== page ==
Sex with friends

In a recent Psychology Today blog post, Heidi Reeder addresses an issue that’s been much talked-about in recent years: sex between friends.

The idea that one shouldn’t have sex with one’s friends seems odd under even the most cursory scrutiny. If not friends, who? Strangers? If you meet someone interesting and jump into bed before you even know the person, how smart is that? Shouldn’t you establish a sort of basic friendship first?

An objection often raised is that introducing sex into a friendship will inevitably cause hurt feelings, misunderstandings, and estrangement. The same could be said though of any sexual relationship. Sex inspires strong emotions.

The things is, sex isn’t the problem. Emotions are not the problem. The problem lies in how people react to their emotions. If people treated one another with respect, and communicated their thoughts and feelings, all manner of strife could be avoided.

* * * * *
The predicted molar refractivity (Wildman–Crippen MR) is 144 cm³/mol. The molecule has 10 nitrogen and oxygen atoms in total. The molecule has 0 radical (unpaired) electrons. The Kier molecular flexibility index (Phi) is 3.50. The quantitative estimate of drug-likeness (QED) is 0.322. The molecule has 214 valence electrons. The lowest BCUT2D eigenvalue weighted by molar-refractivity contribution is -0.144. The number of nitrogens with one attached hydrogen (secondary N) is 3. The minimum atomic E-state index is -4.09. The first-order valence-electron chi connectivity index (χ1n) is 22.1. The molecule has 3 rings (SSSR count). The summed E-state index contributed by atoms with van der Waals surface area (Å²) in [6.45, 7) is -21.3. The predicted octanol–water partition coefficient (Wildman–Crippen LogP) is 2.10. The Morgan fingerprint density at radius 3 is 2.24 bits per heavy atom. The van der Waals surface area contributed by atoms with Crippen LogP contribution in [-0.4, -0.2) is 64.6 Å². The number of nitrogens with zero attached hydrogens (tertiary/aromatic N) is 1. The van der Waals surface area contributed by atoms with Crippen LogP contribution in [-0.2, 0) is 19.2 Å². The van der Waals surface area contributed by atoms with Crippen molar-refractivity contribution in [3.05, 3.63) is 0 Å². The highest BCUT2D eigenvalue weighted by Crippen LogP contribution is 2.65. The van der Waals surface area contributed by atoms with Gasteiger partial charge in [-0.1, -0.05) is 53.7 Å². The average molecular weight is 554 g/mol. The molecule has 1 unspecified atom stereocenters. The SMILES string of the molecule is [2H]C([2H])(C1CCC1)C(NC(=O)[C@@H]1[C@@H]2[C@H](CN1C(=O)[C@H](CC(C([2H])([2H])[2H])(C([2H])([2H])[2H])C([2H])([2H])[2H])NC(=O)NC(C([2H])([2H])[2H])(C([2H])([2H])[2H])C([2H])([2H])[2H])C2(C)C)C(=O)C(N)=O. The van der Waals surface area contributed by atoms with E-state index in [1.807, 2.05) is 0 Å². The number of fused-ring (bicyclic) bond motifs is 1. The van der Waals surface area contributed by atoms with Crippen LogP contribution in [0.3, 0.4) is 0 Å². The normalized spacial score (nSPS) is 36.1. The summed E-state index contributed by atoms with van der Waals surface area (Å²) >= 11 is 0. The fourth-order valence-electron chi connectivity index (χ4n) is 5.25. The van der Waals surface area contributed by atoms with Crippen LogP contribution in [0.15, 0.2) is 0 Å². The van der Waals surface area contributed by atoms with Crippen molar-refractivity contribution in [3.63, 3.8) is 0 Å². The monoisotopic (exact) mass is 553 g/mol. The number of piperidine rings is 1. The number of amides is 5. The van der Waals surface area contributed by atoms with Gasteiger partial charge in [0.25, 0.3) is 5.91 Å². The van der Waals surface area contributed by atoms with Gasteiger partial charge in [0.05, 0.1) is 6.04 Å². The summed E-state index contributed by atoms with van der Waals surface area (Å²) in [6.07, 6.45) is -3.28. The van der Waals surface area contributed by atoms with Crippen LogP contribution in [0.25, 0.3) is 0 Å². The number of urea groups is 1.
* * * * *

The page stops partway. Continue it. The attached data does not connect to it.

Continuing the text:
If two people respect each other, they will be honest with each other, and will therefore also trust each other. Without the dishonesty of deception or hidden agendas, the misunderstandings and unrealistic expectations that can often lead to hurt feelings will largely be avoided.

Friends who have known each other a long time are obviously more likely to have a high level of mutual respect. However, even relatively new acquaintances can treat each other with respect. Some people are just naturally more trusting and respectful than others. One’s baseline level of trust hugely influences how one treats others. E.g., if you basically expect others to be trustworthy, you will be more honest with the people you meet. Both genes and past experiences surely influence this basic level of trust of others.

Whether in friendships or committed relationships, most of the emotional hurt arising from sex is actually due to poor communication.

Here’s a good set of rules to follow:
1. Ask for what you want but make it clear you will respect the other person’s answer.
2. Don’t do anything that would be disrespectful of the other. If you’re not sure, ask.
3. Don’t assume that sex means deeper emotional commitment or exclusivity.
4. Likewise, don’t assume it’s just a bit of fun.
5. Talk it over and don’t be afraid to speak from your heart.

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